Herb Stevenson believes it is possible to find and nurture personal qualities that fund the capacity to lead.It seems that leadership comes naturally to very few and executive programs rarely instill it, which isn’t surprising because leadership is innate—more a talent than a skill and certainly not a tick list. However, Herb Stevenson, an executive development specialist, says that leadership derives from traits of emotional maturity which may lie behind unexamined assumptions about oneself—assumptions that have never been tested and may have no basis in fact. So, while it isn’t possible to inject leadership ability, he says, it is possible to find and nurture personal qualities that fund the capacity to lead.

Let’s see how that works in practice.

In Stevenson’s view, a leader is able to:

  • Be fully present without preconceived notions; yet, be prepared to take action and enforce boundaries.
  • Pay complete attention—both to what people say and to how they feel about what they say.
  • Create structure within which people may design a way ahead, and then remain open as to outcome.
  • Speak his or her mind straightforwardly, being firm, fair, and factual and steering clear of blame.

The starting point is paying complete attention; what Stevenson calls being fully present. That is, in any setting you stay clear about your integrity while open to thoughts, perspectives, ideas, and suggestions. In this way leaders learn from every event—about the people, their views, their promise, and where the moment sits in the big picture.

What gets in the way? Stevenson points to ordinary distractions and preconceived notions, such as joining a meeting only to drift off as important issues of the day dance in the mind’s eye: the inbox, the vacant technician spot, funding challenges, or any number of important items that are of concern at that time. The issues are pressing; yet, while you were thinking about them did you grasp the discussion points fully enough to draw conclusions and recommend action? When meetings are back to back, it’s only natural to wish this one would hurry along and then to glance covertly at the watch. Did you miss important information about the speaker or the information she presented? More consequential, what do you miss if you dismiss someone’s views no matter how fastidious the evidence, or arrive at a meeting with an outcome in mind and wait patiently for your chance to sway thinking.

Leaders, Stevenson says, temporarily empty the mind and take everything in, assessing, analysing, evaluating as they go, in order to learn. From that starting point, one may create structure, guide and steer, and be clear when evaluating, planning, communicating decisions, and speaking with others.

What’s the connection between being fully present and developing leadership qualities? It’s in the work one does to become fully present. In Stevenson’s world, the road to leadership includes stories and conversations about aspects of emotional maturity: integrity, habits of reflection, being at ease with plain speaking, and being at ease in the quietness of being alone. In the course of the conversations and reflections, one develops insight about oneself and others, and quietly becomes a fully present person.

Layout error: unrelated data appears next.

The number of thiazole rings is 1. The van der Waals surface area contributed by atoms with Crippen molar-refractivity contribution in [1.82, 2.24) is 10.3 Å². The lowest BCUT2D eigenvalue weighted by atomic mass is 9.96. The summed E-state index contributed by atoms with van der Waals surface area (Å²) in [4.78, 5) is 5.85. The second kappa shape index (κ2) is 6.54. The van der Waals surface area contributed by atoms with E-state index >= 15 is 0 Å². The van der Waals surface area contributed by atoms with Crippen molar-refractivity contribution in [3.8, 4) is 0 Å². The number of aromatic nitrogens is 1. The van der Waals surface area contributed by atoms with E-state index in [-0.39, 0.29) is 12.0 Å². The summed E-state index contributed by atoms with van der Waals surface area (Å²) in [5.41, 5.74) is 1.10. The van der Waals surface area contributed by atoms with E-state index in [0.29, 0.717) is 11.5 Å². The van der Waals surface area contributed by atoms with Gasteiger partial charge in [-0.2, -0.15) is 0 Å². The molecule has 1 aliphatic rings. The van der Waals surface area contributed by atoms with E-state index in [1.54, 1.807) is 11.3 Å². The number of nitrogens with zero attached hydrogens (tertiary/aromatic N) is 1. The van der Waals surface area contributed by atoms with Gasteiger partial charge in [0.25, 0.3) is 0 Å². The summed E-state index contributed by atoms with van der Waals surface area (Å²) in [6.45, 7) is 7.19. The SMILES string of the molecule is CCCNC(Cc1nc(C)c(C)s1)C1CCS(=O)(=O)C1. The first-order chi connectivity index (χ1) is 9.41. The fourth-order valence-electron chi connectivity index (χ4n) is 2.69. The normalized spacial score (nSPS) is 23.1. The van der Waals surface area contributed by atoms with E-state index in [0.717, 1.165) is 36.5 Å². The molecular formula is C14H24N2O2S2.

I asked Stevenson why reflection fosters emotional growth and the capacity to lead.

He told me, “You stop talking at others and begin to enjoy significant exchange. Moving ahead, you experience the desire to form a community and explore what it means to be a member of one. Along the way you welcome cycles of life and the stages of change. You recognise archetypes—such as being perpetual heroes or unconscious victims—and can avoid being sidetracked by them. You avoid being consumed by energies of the trickster and/or fool. You find your own deep sense of compassion and receptivity, and ultimately claim internal power.

“Throughout the exchange of stories and ideas”, Stevenson continued, “each person becomes aware of personal values and the consequences of actions, and develops a propensity for doing the right thing. That may be surprising, but it’s how we’re built. Reflecting on these topics, and discussing them—moving closer to being fully present by being closer to ourselves and to others—also moves individuals toward a core moral sentiment which is personal, and therefore to a core moral sentiment for the organisation. And then, the leader, now fully present, will use the energy of an organisation to create a sustainable world via a profitable organisation rather than simply a strong balance sheet”.

Overall, aspiring leaders should recognise and release habits and patterns of the past and move on from the enemies of maturity in order to take up the balanced actions of a mature leader.

Helen Kelly is a freelance writer who divides her time between Sheffield UK and Boston MA. Helen welcomes mail from readers.